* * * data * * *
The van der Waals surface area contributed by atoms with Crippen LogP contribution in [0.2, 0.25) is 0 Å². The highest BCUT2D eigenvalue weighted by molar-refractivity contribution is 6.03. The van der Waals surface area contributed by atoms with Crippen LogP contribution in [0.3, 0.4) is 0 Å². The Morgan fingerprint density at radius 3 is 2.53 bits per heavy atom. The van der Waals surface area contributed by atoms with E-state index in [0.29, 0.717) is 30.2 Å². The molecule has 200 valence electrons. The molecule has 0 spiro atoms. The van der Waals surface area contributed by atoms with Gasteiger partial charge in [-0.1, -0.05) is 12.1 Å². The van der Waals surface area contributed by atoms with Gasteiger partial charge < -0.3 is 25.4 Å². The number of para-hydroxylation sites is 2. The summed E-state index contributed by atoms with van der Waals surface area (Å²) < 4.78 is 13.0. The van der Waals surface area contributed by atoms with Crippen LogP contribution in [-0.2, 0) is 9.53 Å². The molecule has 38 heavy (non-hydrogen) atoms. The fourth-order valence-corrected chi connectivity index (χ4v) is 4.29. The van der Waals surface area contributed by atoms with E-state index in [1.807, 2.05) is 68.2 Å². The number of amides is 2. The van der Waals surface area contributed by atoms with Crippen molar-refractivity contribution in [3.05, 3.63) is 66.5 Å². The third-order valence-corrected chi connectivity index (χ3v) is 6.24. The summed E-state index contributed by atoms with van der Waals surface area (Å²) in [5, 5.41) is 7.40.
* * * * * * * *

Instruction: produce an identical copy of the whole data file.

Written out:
The van der Waals surface area contributed by atoms with Crippen LogP contribution in [0.2, 0.25) is 0 Å². The highest BCUT2D eigenvalue weighted by molar-refractivity contribution is 6.03. The van der Waals surface area contributed by atoms with Crippen LogP contribution in [0.3, 0.4) is 0 Å². The Morgan fingerprint density at radius 3 is 2.53 bits per heavy atom. The van der Waals surface area contributed by atoms with E-state index in [0.29, 0.717) is 30.2 Å². The molecule has 200 valence electrons. The molecule has 0 spiro atoms. The van der Waals surface area contributed by atoms with Gasteiger partial charge in [-0.1, -0.05) is 12.1 Å². The van der Waals surface area contributed by atoms with Gasteiger partial charge < -0.3 is 25.4 Å². The number of para-hydroxylation sites is 2. The summed E-state index contributed by atoms with van der Waals surface area (Å²) < 4.78 is 13.0. The van der Waals surface area contributed by atoms with Crippen LogP contribution in [-0.2, 0) is 9.53 Å². The molecule has 38 heavy (non-hydrogen) atoms. The fourth-order valence-corrected chi connectivity index (χ4v) is 4.29. The van der Waals surface area contributed by atoms with E-state index in [1.807, 2.05) is 68.2 Å². The number of amides is 2. The van der Waals surface area contributed by atoms with Crippen molar-refractivity contribution in [3.05, 3.63) is 66.5 Å². The third-order valence-corrected chi connectivity index (χ3v) is 6.24. The summed E-state index contributed by atoms with van der Waals surface area (Å²) in [5, 5.41) is 7.40.